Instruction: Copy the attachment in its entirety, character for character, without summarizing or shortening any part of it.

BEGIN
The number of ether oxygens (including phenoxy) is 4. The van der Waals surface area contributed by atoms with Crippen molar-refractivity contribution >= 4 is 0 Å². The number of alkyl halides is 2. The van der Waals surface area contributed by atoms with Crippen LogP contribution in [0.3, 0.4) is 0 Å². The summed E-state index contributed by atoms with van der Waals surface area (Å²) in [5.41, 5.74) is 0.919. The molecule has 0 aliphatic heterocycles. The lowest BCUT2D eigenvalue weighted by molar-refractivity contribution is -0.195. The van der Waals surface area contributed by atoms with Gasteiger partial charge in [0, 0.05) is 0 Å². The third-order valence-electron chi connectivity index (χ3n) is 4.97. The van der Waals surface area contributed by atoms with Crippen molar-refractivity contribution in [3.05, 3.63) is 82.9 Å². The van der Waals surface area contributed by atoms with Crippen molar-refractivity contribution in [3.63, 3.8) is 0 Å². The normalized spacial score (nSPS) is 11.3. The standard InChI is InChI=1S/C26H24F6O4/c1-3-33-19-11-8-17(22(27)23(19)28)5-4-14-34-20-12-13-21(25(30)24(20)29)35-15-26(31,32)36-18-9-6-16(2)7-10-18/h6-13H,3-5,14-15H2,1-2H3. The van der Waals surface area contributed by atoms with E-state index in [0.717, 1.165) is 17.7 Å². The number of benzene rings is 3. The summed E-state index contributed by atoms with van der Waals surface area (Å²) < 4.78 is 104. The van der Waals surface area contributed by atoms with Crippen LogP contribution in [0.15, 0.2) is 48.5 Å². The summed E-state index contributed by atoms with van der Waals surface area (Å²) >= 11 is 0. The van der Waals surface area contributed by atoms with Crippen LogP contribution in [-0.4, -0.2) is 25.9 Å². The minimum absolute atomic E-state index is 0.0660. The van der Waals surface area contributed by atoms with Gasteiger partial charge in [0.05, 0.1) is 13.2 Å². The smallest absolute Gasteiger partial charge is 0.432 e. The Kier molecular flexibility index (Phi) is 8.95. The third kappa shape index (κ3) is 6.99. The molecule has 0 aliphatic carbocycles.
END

The number of ether oxygens (including phenoxy) is 4. The van der Waals surface area contributed by atoms with Crippen molar-refractivity contribution >= 4 is 0 Å². The number of alkyl halides is 2. The van der Waals surface area contributed by atoms with Crippen LogP contribution in [0.3, 0.4) is 0 Å². The summed E-state index contributed by atoms with van der Waals surface area (Å²) in [5.41, 5.74) is 0.919. The molecule has 0 aliphatic heterocycles. The lowest BCUT2D eigenvalue weighted by molar-refractivity contribution is -0.195. The van der Waals surface area contributed by atoms with Gasteiger partial charge in [0, 0.05) is 0 Å². The third-order valence-electron chi connectivity index (χ3n) is 4.97. The van der Waals surface area contributed by atoms with Crippen molar-refractivity contribution in [3.05, 3.63) is 82.9 Å². The van der Waals surface area contributed by atoms with Crippen molar-refractivity contribution in [3.63, 3.8) is 0 Å². The normalized spacial score (nSPS) is 11.3. The standard InChI is InChI=1S/C26H24F6O4/c1-3-33-19-11-8-17(22(27)23(19)28)5-4-14-34-20-12-13-21(25(30)24(20)29)35-15-26(31,32)36-18-9-6-16(2)7-10-18/h6-13H,3-5,14-15H2,1-2H3. The van der Waals surface area contributed by atoms with E-state index in [0.717, 1.165) is 17.7 Å². The number of benzene rings is 3. The summed E-state index contributed by atoms with van der Waals surface area (Å²) < 4.78 is 104. The van der Waals surface area contributed by atoms with Crippen LogP contribution in [0.15, 0.2) is 48.5 Å². The summed E-state index contributed by atoms with van der Waals surface area (Å²) >= 11 is 0. The van der Waals surface area contributed by atoms with Crippen LogP contribution in [-0.4, -0.2) is 25.9 Å². The minimum absolute atomic E-state index is 0.0660. The van der Waals surface area contributed by atoms with Gasteiger partial charge in [0.05, 0.1) is 13.2 Å². The smallest absolute Gasteiger partial charge is 0.432 e. The Kier molecular flexibility index (Phi) is 8.95. The third kappa shape index (κ3) is 6.99. The molecule has 0 aliphatic carbocycles.